In its new move by National Housing Bank (NHB), the regulatory body for housing finance, pre-payment penalties are completely banned for the floating rate loans. There will no longer be any fee levied on floating rate loans towards the pre-closure of the loans. This rule would be applicable irrespective of the nature of source of funding for the pre-payment of the loan. Source of funding could be own sources (such as savings or loans from relatives) or loans from other banks. With respect to fixed rate loans, only borrowers who repay from their own pocket will be exempted from the penalty. In case borrowers shift to another bank or Housing Finance Company (HFC), the penalty will be applicable.
In another move by NHB, the regulator has also asked the 54 HFCs under its review to ensure that all borrowers pay the same interest rate, irrespective of when the loan was taken. Thus floating rates will now be uniform to both old as well as new customers with a similar risk profile. This is regardless of when they entered into a contract.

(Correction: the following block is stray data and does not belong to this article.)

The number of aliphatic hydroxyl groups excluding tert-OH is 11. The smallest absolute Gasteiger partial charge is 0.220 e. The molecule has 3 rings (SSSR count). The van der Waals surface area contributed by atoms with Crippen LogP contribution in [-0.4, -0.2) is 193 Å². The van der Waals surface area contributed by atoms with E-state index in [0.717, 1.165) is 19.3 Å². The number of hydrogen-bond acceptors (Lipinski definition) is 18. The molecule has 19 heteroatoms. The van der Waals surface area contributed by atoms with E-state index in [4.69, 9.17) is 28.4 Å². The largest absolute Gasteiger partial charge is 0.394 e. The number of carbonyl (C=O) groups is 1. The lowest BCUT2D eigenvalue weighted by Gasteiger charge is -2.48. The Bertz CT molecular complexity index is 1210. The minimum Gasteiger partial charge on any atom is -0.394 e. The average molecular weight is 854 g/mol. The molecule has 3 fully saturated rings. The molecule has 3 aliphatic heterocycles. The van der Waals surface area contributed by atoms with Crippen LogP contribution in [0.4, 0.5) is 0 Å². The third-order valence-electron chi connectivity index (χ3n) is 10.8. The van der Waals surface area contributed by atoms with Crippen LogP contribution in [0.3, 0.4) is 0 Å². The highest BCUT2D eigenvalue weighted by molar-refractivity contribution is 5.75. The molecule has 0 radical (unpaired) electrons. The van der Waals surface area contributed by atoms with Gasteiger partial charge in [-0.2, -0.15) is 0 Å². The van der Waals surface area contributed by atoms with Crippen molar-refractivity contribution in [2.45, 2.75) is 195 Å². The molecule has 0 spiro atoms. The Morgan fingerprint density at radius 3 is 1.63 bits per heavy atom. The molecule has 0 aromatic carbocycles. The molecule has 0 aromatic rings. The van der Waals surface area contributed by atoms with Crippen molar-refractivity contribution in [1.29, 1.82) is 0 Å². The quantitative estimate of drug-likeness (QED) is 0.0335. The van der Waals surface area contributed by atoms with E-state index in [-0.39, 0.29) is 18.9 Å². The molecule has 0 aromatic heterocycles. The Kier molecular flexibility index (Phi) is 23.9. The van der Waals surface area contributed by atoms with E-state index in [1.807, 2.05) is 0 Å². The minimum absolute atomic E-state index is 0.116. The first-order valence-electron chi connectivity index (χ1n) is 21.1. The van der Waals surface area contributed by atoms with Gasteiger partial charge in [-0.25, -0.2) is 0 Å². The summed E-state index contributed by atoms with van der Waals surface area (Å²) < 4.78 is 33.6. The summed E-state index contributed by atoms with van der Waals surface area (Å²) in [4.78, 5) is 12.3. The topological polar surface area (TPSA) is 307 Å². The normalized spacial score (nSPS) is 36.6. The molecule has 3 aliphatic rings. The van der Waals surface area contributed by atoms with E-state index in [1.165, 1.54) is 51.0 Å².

All these moves were projected in the media as a good gesture for the borrowers. It was like a cold wind for the borrowers who were feeling the brunt of the incessant key rate hikes by Reserve Bank of India (RBI). At the same time, it was taken as negative news for the housing finance companies. After all, this payment penalty was being used by the companies for their Asset Liability Management (ALM). At the same time, it was a source of revenue for the companies to the tune of up to 4% of total revenues. As a result, the stocks of these companies witnessed a selling pressure after the announcement made by NHB.
Are these moves really good for the borrowers? Would the HFCs be suffering in the long run? We really do not believe so. True, some customers would reap the benefits in the short term. However, this move by NHB has left the HFCs with risk of ALM mismatch. Who would pay for this risk in the long run? Only the borrowers. Now the HFCs are left with no choice but to build in pre-payment risks into the loan costs itself. This would only increase the cost of borrowings.
In India, we do not have a mature hedging market for interest rate risks. That would result into imperfect pricing for the risk. And at the end, the customers would be paying higher than warranted costs of risks.
What is the way forward? Now NHB should make policies to address the pre-payment risks. Otherwise, the HFCs would start taking steps to mitigate this risk. And in the long run, the entire community of borrowers may suffer.